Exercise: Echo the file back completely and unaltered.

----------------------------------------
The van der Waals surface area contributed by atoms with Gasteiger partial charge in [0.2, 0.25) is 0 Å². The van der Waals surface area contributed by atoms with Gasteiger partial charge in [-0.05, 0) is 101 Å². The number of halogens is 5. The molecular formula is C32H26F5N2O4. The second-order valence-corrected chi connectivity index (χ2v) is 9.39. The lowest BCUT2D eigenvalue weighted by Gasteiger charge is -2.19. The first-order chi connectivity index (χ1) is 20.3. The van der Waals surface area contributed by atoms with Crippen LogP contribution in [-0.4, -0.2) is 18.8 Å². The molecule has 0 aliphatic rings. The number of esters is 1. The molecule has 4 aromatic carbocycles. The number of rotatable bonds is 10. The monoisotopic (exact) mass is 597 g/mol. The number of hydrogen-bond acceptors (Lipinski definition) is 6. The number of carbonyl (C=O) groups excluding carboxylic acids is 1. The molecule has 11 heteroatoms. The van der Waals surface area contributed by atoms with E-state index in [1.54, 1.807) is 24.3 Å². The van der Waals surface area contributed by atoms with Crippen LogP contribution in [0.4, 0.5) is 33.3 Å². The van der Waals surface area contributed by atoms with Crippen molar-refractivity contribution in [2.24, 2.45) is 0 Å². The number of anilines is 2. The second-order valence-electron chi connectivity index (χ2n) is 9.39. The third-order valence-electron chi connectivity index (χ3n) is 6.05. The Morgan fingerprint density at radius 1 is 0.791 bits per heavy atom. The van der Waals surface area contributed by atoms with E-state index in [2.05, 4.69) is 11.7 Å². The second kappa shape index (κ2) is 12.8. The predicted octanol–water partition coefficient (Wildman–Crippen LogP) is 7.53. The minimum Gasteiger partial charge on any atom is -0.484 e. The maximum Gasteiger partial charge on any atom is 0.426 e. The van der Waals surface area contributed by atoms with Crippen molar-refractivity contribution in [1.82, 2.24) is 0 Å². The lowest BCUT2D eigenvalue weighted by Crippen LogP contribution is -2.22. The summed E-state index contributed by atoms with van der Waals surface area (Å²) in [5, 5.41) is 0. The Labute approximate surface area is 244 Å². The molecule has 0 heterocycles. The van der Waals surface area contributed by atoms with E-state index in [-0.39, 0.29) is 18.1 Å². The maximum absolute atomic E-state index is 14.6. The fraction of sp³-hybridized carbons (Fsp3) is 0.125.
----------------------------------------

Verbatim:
The van der Waals surface area contributed by atoms with Gasteiger partial charge in [0.2, 0.25) is 0 Å². The van der Waals surface area contributed by atoms with Gasteiger partial charge in [-0.05, 0) is 101 Å². The number of halogens is 5. The molecular formula is C32H26F5N2O4. The second-order valence-corrected chi connectivity index (χ2v) is 9.39. The lowest BCUT2D eigenvalue weighted by Gasteiger charge is -2.19. The first-order chi connectivity index (χ1) is 20.3. The van der Waals surface area contributed by atoms with Crippen LogP contribution in [-0.4, -0.2) is 18.8 Å². The molecule has 0 aliphatic rings. The number of esters is 1. The molecule has 4 aromatic carbocycles. The number of rotatable bonds is 10. The monoisotopic (exact) mass is 597 g/mol. The number of hydrogen-bond acceptors (Lipinski definition) is 6. The number of carbonyl (C=O) groups excluding carboxylic acids is 1. The molecule has 11 heteroatoms. The van der Waals surface area contributed by atoms with E-state index in [1.54, 1.807) is 24.3 Å². The van der Waals surface area contributed by atoms with Crippen LogP contribution in [0.4, 0.5) is 33.3 Å². The van der Waals surface area contributed by atoms with Crippen molar-refractivity contribution in [2.24, 2.45) is 0 Å². The number of anilines is 2. The second-order valence-electron chi connectivity index (χ2n) is 9.39. The third-order valence-electron chi connectivity index (χ3n) is 6.05. The Morgan fingerprint density at radius 1 is 0.791 bits per heavy atom. The van der Waals surface area contributed by atoms with E-state index in [2.05, 4.69) is 11.7 Å². The second kappa shape index (κ2) is 12.8. The predicted octanol–water partition coefficient (Wildman–Crippen LogP) is 7.53. The minimum Gasteiger partial charge on any atom is -0.484 e. The maximum Gasteiger partial charge on any atom is 0.426 e. The van der Waals surface area contributed by atoms with Crippen molar-refractivity contribution in [1.82, 2.24) is 0 Å². The lowest BCUT2D eigenvalue weighted by Crippen LogP contribution is -2.22. The summed E-state index contributed by atoms with van der Waals surface area (Å²) in [5, 5.41) is 0. The Labute approximate surface area is 244 Å². The molecule has 0 heterocycles. The van der Waals surface area contributed by atoms with E-state index in [-0.39, 0.29) is 18.1 Å². The maximum absolute atomic E-state index is 14.6. The fraction of sp³-hybridized carbons (Fsp3) is 0.125.